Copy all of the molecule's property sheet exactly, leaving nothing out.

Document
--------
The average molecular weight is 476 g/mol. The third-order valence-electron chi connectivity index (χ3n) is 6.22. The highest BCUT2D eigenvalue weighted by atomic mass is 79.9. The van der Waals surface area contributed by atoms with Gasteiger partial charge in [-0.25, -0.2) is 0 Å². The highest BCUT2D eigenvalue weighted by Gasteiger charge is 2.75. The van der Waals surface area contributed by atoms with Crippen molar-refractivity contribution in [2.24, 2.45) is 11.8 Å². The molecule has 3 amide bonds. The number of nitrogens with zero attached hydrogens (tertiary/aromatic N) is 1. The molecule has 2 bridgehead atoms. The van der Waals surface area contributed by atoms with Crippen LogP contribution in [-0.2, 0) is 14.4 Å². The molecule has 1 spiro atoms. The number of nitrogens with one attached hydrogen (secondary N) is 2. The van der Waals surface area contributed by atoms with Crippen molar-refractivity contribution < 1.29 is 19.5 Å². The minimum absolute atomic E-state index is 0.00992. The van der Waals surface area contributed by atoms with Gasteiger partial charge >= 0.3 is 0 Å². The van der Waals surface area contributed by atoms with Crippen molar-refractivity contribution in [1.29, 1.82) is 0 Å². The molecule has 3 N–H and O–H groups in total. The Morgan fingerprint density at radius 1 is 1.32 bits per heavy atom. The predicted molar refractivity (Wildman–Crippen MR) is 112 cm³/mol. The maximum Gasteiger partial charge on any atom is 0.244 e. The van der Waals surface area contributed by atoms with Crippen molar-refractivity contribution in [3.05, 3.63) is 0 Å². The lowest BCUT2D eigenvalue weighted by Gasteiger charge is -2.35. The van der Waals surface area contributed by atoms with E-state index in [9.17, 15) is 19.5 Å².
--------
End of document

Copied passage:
The average molecular weight is 476 g/mol. The third-order valence-electron chi connectivity index (χ3n) is 6.22. The highest BCUT2D eigenvalue weighted by atomic mass is 79.9. The van der Waals surface area contributed by atoms with Gasteiger partial charge in [-0.25, -0.2) is 0 Å². The highest BCUT2D eigenvalue weighted by Gasteiger charge is 2.75. The van der Waals surface area contributed by atoms with Crippen molar-refractivity contribution in [2.24, 2.45) is 11.8 Å². The molecule has 3 amide bonds. The number of nitrogens with zero attached hydrogens (tertiary/aromatic N) is 1. The molecule has 2 bridgehead atoms. The van der Waals surface area contributed by atoms with Crippen LogP contribution in [-0.2, 0) is 14.4 Å². The molecule has 1 spiro atoms. The number of nitrogens with one attached hydrogen (secondary N) is 2. The van der Waals surface area contributed by atoms with Crippen molar-refractivity contribution < 1.29 is 19.5 Å². The minimum absolute atomic E-state index is 0.00992. The van der Waals surface area contributed by atoms with Gasteiger partial charge >= 0.3 is 0 Å². The van der Waals surface area contributed by atoms with Crippen molar-refractivity contribution in [1.29, 1.82) is 0 Å². The molecule has 3 N–H and O–H groups in total. The Morgan fingerprint density at radius 1 is 1.32 bits per heavy atom. The predicted molar refractivity (Wildman–Crippen MR) is 112 cm³/mol. The maximum Gasteiger partial charge on any atom is 0.244 e. The van der Waals surface area contributed by atoms with Crippen molar-refractivity contribution in [3.05, 3.63) is 0 Å². The lowest BCUT2D eigenvalue weighted by Gasteiger charge is -2.35. The van der Waals surface area contributed by atoms with E-state index in [9.17, 15) is 19.5 Å².